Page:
Yes, James Mitchell, of course there’s such a thing as a de facto referendum

For many years, Alex Massie regarded Nicola Sturgeon as a fellow traveller.  He thought – and he was probably right – that she shared his view that the only truly dignified way of attempting to achieve independence is to not particularly attempt to achieve it at all.  On that basis he lauded her as a “serious” leader.  But now that Sturgeon has returned to her roots as a politician who wants independence in practice as well as in theory, Massie is attacking her with all the bitterness of a lover spurned.  The latest leg in his neverending whingeathon concerns Sturgeon’s repudiation of Professor James Mitchell’s claim that “there is no such thing as a de facto referendum” and that people can and will vote on all sorts of issues in an election.

The way I was originally going to put it was that Mitchell was half-right and half-wrong, and that it was the half-wrong part that was far more important.  But actually, on reflection, he’s just plain wrong.  Of course there’s such a thing as an election which functions as a de facto referendum, and there are examples of it from the past.  From a UK perspective, the best-known one is the Irish component of the 1918 general election, which was decisively won by Sinn Féin and was regarded as the mandate for Ireland to become an independent country.  Essentially that’s the precedent the SNP would be trying to emulate if the 2024 election becomes a plebiscite election, although it remains to be seen whether they would be brave enough to do what Sinn Féin did after winning the 1918 election – ie. refuse to take their seats at Westminster and instead unilaterally set up an independent parliament comprised of their MPs.

Of course no party can simply decide on its own that an election is going to function as a plebiscite – but the voters can.  If the voters give more than 50% of the vote to a party putting forward a single-issue proposition, then they are simultaneously doing two things – they are giving majority assent to the idea that the election is a plebiscite, and they are also giving majority assent to the party’s preferred position in that plebiscite.  So in the case of 2024, an SNP popular vote majority would mean that a majority of voters are saying Yes to the principle of a plebiscite election, and Yes to independence.  If fewer than 50% of the electorate vote for the SNP and allied parties, there is no clear majority for the principle of a plebiscite election and no clear majority for independence.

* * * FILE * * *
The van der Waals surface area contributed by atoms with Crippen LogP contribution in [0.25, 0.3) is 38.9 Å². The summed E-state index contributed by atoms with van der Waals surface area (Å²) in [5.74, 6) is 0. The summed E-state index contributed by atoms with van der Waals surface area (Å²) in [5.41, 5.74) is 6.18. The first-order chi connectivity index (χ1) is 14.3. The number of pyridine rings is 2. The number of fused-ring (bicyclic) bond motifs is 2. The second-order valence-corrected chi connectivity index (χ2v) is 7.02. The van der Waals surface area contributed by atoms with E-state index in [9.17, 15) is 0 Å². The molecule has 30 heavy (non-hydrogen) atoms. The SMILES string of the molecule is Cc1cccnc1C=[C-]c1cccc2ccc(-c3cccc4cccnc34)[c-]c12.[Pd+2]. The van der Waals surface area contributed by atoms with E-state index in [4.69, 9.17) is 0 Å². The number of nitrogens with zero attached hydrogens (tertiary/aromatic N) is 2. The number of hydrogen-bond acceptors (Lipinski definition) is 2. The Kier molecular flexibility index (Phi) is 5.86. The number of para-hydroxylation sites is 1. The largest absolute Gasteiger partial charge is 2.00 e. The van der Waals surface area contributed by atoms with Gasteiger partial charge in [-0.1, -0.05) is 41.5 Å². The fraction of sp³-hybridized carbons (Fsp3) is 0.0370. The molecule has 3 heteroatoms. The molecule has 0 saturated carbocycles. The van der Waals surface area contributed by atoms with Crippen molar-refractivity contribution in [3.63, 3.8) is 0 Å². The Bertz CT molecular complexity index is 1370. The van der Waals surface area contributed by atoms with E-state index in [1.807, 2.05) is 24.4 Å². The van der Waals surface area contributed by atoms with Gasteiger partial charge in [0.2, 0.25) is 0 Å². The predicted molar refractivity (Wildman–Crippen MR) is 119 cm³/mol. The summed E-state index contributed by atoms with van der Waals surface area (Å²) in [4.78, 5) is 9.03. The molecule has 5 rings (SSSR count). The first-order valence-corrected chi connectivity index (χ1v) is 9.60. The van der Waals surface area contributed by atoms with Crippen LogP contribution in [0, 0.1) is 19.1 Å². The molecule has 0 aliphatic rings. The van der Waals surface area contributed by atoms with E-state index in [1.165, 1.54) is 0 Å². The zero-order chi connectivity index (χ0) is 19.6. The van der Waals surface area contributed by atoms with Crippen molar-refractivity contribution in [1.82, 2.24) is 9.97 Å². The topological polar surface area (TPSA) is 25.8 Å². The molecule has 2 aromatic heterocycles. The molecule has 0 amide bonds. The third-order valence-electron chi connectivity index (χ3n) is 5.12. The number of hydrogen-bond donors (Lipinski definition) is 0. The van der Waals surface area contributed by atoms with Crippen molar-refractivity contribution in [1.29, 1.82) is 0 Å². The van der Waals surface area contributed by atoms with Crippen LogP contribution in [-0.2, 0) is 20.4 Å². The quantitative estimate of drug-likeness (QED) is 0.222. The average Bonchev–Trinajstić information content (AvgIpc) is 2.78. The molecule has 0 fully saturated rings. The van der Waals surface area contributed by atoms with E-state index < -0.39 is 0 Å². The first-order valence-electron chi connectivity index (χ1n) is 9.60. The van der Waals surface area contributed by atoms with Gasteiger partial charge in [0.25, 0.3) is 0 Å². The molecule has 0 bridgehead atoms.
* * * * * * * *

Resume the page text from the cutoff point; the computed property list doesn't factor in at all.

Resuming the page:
That’s pretty straightforward and I don’t really see how Mitchell or anyone else can credibly argue with it.

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Just a quick postscript to my post about the ComRes poll: I meant to mention that it showed Nicola Sturgeon has a better net personal rating than other Scottish political leaders, including Anas Sarwar.  This leaves Mandy Rhodes looking a bit foolish for putting all her eggs in the basket of an earlier individual poll which gave Sarwar a better net rating than Sturgeon –  and on that basis declaring that Sarwar “looks increasingly credible as a future First Minister”.  In truth, net ratings can be a bit of a red herring anyway, because a lesser-known leader can have a better net rating than a well-known leader while still having a lower percentage of people feeling positively about them.

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We’ve already seen since Nicola Sturgeon’s announcement that the overwhelmingly unionist mainstream media are attempting a ‘shock and awe’ campaign to try to kill off independence – and the misuse of polling is playing a key part in that.  If you’d like to balance things out with polling commissioned by a pro-independence outlet and which asks the questions we want to see asked, one way of doing that would be to help Scot Goes Pop’s fundraising drive – see details below.

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